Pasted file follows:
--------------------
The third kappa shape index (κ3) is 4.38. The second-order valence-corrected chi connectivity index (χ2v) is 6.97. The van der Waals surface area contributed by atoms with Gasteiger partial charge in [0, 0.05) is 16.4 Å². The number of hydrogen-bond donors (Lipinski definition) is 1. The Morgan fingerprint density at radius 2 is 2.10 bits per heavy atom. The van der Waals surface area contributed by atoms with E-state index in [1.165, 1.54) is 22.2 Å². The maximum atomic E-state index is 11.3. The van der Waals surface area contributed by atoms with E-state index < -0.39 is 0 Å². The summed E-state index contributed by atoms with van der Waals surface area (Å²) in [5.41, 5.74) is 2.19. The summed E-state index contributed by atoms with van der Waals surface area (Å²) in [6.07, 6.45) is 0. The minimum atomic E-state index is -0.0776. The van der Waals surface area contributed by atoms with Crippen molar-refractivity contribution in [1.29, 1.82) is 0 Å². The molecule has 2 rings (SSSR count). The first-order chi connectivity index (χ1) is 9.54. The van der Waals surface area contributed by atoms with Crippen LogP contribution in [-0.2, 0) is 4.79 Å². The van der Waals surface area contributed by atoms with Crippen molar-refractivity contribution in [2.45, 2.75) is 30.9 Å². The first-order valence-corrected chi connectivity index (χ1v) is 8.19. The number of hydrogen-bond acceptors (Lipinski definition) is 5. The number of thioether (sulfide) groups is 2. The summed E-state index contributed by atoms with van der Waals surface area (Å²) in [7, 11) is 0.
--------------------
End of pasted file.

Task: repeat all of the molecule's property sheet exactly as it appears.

The third kappa shape index (κ3) is 4.38. The second-order valence-corrected chi connectivity index (χ2v) is 6.97. The van der Waals surface area contributed by atoms with Gasteiger partial charge in [0, 0.05) is 16.4 Å². The number of hydrogen-bond donors (Lipinski definition) is 1. The Morgan fingerprint density at radius 2 is 2.10 bits per heavy atom. The van der Waals surface area contributed by atoms with E-state index in [1.165, 1.54) is 22.2 Å². The maximum atomic E-state index is 11.3. The van der Waals surface area contributed by atoms with E-state index < -0.39 is 0 Å². The summed E-state index contributed by atoms with van der Waals surface area (Å²) in [5.41, 5.74) is 2.19. The summed E-state index contributed by atoms with van der Waals surface area (Å²) in [6.07, 6.45) is 0. The minimum atomic E-state index is -0.0776. The van der Waals surface area contributed by atoms with Crippen molar-refractivity contribution in [1.29, 1.82) is 0 Å². The molecule has 2 rings (SSSR count). The first-order chi connectivity index (χ1) is 9.54. The van der Waals surface area contributed by atoms with Crippen LogP contribution in [-0.2, 0) is 4.79 Å². The van der Waals surface area contributed by atoms with Crippen molar-refractivity contribution in [2.45, 2.75) is 30.9 Å². The first-order valence-corrected chi connectivity index (χ1v) is 8.19. The number of hydrogen-bond acceptors (Lipinski definition) is 5. The number of thioether (sulfide) groups is 2. The summed E-state index contributed by atoms with van der Waals surface area (Å²) in [7, 11) is 0.